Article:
The world of the sprawling Graton Resort & Casino is a distinct one where any disputes that arise will take place in a notably different legal landscape.

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The world of the sprawling Graton Resort & Casino is a distinct one where any disputes that arise will take place in a notably different legal landscape.

That is because the Federated Indians of Graton Rancheria's 254-acre reservation is largely exempt from state laws.

A tribal casino is "not just a private business, it's a governmental entity that's operating a business," said Howard Dickstein, a Sacramento attorney who represents tribes. And it's a government with established sovereignty rights.

Legal conflicts will be resolved through a mesh of arrangements fashioned by the state and tribe within the framework of federal laws. Certain disputes are to be handled very differently at the Graton casino than at Sonoma County's other casino, River Rock, which opened 11 years ago outside Geyserville.

At both casinos, criminal cases are handled by law enforcement agencies and the court as they are throughout California.

But civil cases, including personal injury cases, are a different matter. Complaining parties have no access to state courts.

"It's a unique area of personal injury law in California," said David Coffman, an attorney in Laguna Niguel in Orange County whose practice includes major personal injury cases involving tribal casinos. He said he gets 15 to 20 inquiries a year about legal disputes arising in tribal casinos.

Tribal sovereignty, under which tribes are self-governing, is the essential factor defining civil disputes.

And Graton illustrates how the balance between sovereignty and state interests has evolved since tribal casinos first sprouted.

At the older River Rock Casino, the tribe is the sole decider of the legitimacy of civil claims and the amount of money, if any, that will be awarded.

At Graton, people unhappy with the tribe's decision can appeal to an arbitrator, whose decision will be final.

Two federal laws principally shape the application of state laws on tribal land. First is Public Law 280, passed in 1953. Under it, the state has criminal jurisdiction over tribal land.

"The sheriff has jurisdiction over crimes," Dickstein said. Cases in which charges are filed proceed through normal court channels, starting at county superior courts or in federal court.

The second law is the 1988 Indian Gaming Regulatory Act, or IGRA, which set the legal framework for Indian gambling.

IGRA forced tribes to negotiate agreements with states in order to open Nevada-style casinos. That ultimately has shaped how the type of cases that most often arise in casinos, civil personal injury cases, are handled.

As it stands, there is a distribution of authority between the state and tribes in the way civil cases involving casino patrons on reservations are resolved:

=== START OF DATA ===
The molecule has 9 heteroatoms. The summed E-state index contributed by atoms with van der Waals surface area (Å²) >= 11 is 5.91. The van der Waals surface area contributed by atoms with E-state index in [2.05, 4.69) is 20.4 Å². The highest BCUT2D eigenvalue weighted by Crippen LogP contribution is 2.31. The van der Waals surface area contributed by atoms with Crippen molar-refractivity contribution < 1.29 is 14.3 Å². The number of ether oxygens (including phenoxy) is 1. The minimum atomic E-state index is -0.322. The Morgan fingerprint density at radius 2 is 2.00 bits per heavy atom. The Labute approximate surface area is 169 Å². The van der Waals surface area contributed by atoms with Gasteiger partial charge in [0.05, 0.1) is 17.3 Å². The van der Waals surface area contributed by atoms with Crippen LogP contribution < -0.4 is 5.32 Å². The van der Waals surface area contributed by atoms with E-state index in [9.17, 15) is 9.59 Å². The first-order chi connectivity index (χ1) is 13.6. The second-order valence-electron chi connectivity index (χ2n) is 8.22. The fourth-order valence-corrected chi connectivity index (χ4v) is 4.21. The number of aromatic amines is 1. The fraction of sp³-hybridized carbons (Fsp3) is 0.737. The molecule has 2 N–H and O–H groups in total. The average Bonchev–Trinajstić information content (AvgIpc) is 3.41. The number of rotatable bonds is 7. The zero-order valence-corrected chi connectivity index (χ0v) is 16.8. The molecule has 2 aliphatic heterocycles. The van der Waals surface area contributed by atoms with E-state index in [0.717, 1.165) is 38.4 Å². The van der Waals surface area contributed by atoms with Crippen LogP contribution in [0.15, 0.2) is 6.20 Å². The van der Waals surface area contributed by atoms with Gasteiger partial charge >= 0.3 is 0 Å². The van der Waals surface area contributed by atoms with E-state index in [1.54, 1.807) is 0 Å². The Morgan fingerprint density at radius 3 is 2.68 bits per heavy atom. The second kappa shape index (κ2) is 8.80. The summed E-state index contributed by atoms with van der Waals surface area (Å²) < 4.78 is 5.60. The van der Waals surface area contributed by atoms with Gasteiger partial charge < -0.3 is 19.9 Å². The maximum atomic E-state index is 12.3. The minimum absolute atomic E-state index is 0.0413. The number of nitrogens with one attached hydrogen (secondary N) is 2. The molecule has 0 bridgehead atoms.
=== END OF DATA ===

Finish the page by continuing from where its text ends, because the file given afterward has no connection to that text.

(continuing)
; Tribes, because of their sovereign status, are guaranteed a significant role in adjudicating personal injury disputes involving their casinos.

; The state does not play a role in resolving such disputes. But since 2003, the state has required tribes getting casinos to establish ordinances applying California law to such cases.

Prior to 2003, the state-tribe agreements did not have that requirement. Tribes with pre-2003 agreements, including the Dry Creek Rancheria Band of Pomo Indians, owner of River Rock, have a process for settling legal disputes that is entirely within the tribe's control and contains no avenues for outside resolution.

Dry Creek Rancheria officials did not return calls seeking comment about their legal process.

But the Graton Rancheria's agreement with the state is fairly typical for those signed post-2003, Indian law attorneys said, in how it lays out the process to resolve civil cases.

First, the ordinance allows the tribe to require that people pressing a claim submit to the tribe's own administrative process, in which tribal officials or people they appoint would judge the claim.

But also, as required by the state, the tribe must partially waive its sovereignty to give the person making the claim the right to appeal the tribal judgment to an independent, nontribal arbitrator.

"From the sovereignty standpoint, there is a bargain," said Jack Duran, a Roseville Indian law attorney who is a general counsel for tribes in California and nationwide but does not represent the Graton tribe.

"In order for the tribes to game here in California, they need to understand that the state is going to be tugging on this to make sure its interests in its citizens are going to be taken care of," Duran said.

Courts have ruled that tribes have not, simply by agreeing to enter arbitration proceedings, opened the door to being sued in state court. Someone unhappy with an arbitrator's decision stemming from a Graton casino case would have no further recourse.

Despite the arbitration requirement, or perhaps because of it, about 80 percent of such cases are resolved within the tribal process, Dickstein said.

One exception to the tribal ordinance, Coffman said, would be a fender-bender or something similar. "That would be just like any other accident that took place anywhere else. Such a matter would be handled by the insurance companies applying state law," he said. "Where the difference comes into play is when the tribe or casino is the responsible party."

The laws governing civil cases involving casino-related disputes apply equally to members of the non-Indian public, Indians who are not tribal members, and tribal members.

"The ordinance is the ordinance, irrespective of whether the person is a tribal member or not," Duran said.

You can reach Staff Writer Jeremy Hay at 521-5212 or jeremy.hay@pressdemocrat.com.